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Is the novel beyond saving?

NOVELISTS ARE A nervy bunch. This is, in many ways, forgivable, or at least understandable. We’re paid to worry, in both senses of the word. We pick away at stuff. Things bother us, and we, in turn, bother them right back. Since we spend all day worrying on behalf of others, it shouldn’t come as much surprise that when we turn away from the worries we’ve just set down on the page we quickly start sniffing around for something we can fret about in our spare time. And what more appropriate subject than the novel itself?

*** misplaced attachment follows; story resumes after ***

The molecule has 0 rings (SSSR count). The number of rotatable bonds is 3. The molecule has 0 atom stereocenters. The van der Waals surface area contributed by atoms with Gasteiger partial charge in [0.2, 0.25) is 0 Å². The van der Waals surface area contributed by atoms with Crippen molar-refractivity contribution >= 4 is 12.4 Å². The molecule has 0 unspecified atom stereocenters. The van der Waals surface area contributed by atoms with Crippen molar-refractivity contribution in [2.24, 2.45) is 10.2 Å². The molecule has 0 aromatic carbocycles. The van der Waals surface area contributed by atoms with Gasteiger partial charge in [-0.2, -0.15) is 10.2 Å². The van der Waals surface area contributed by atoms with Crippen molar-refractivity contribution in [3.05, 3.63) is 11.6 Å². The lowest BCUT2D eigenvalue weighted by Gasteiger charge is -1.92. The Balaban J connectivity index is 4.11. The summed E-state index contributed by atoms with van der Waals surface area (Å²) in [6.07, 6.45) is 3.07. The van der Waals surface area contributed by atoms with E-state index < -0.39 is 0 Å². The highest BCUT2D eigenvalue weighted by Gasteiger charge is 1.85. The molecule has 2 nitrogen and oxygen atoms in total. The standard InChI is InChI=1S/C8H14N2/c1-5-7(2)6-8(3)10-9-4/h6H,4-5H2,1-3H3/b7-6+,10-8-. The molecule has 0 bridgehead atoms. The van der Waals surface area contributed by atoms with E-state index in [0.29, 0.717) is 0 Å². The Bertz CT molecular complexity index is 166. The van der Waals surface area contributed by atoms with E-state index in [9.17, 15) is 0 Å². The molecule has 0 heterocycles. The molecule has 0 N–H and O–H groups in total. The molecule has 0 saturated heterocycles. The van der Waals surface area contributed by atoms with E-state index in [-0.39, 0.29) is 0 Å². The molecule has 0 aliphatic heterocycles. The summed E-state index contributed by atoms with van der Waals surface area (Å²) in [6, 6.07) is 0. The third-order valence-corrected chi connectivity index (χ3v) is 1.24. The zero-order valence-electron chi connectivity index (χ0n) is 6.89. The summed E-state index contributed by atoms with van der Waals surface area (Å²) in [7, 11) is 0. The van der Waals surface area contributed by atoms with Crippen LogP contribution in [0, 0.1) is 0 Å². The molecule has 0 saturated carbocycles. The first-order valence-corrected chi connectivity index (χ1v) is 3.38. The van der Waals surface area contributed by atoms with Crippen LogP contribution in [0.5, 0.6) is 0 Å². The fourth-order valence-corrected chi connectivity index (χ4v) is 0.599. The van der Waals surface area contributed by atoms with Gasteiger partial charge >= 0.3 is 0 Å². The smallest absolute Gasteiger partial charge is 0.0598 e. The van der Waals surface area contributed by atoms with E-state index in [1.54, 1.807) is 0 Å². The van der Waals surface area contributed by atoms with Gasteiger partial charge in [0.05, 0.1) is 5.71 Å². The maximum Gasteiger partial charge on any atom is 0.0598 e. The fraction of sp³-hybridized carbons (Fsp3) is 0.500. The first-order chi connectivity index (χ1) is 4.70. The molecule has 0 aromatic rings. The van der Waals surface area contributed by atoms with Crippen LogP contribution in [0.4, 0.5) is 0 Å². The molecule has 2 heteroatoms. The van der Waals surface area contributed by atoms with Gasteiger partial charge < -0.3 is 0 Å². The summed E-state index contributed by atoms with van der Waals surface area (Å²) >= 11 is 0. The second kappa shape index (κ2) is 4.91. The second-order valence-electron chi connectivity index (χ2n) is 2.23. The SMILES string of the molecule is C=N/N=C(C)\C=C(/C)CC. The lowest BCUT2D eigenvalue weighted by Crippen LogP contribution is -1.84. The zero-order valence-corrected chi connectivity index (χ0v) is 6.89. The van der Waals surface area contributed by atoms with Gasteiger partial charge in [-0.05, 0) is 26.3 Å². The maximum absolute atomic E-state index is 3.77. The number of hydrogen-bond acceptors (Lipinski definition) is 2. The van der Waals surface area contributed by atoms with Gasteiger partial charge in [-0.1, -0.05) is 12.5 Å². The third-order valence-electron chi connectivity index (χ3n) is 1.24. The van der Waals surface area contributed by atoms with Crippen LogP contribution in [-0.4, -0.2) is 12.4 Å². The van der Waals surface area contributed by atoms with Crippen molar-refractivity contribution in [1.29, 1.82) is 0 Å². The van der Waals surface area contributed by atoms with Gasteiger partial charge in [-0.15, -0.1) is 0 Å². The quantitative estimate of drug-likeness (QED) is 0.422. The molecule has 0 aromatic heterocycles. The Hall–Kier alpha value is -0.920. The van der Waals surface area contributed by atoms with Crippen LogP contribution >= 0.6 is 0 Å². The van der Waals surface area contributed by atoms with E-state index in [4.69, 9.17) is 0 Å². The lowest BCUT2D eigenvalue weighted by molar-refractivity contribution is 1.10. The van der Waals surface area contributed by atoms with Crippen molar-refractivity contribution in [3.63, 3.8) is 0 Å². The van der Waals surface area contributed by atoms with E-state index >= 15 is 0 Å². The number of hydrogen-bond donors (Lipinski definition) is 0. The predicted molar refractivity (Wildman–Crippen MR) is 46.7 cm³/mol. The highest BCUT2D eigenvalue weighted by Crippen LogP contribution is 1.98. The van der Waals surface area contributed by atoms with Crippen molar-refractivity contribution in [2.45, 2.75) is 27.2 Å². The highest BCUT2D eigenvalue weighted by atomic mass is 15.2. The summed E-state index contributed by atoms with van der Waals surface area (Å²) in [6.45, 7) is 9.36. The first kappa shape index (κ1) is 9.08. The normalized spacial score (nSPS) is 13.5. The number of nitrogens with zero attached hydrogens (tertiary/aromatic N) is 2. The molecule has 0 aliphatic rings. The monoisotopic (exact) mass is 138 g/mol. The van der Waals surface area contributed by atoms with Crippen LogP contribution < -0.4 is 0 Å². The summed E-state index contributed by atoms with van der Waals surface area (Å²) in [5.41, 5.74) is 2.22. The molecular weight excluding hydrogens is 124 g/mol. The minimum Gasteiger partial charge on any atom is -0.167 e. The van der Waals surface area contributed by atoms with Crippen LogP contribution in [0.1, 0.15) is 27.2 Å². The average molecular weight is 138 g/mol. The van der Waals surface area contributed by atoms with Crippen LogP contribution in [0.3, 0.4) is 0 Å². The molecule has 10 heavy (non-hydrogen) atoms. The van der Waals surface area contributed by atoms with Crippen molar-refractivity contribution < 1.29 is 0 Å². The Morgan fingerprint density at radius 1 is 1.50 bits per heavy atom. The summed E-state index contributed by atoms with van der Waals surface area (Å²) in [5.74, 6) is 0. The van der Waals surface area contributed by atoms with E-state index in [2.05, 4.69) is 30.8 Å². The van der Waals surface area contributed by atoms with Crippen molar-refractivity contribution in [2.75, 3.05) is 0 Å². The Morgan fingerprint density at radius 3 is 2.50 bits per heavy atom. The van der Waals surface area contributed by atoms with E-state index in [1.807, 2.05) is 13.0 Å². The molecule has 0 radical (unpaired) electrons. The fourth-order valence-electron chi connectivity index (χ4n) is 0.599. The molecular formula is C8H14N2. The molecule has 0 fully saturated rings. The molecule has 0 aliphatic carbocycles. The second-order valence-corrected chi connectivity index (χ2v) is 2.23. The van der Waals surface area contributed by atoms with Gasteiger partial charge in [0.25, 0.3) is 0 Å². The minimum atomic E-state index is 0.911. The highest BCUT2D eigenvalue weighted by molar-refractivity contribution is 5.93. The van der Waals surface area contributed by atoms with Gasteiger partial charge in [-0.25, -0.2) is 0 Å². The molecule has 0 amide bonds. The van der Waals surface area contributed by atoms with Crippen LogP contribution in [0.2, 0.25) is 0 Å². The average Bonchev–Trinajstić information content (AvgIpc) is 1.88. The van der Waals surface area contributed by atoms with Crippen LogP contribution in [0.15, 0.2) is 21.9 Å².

Novelists are very worried about the novel. The novel, you see, keeps dying. No one thought much of it when it arrived; it had a brief reign as a fancy-pants new medium of entertainment; and then it just started dying all over the place. It became too popular. It became too cheap. It got a bit up itself and was no longer popular enough. It became elitist; then populist again. Cinema did for it. Television did for cinema and so double-did for the novel. Then the web came along and did for everything.

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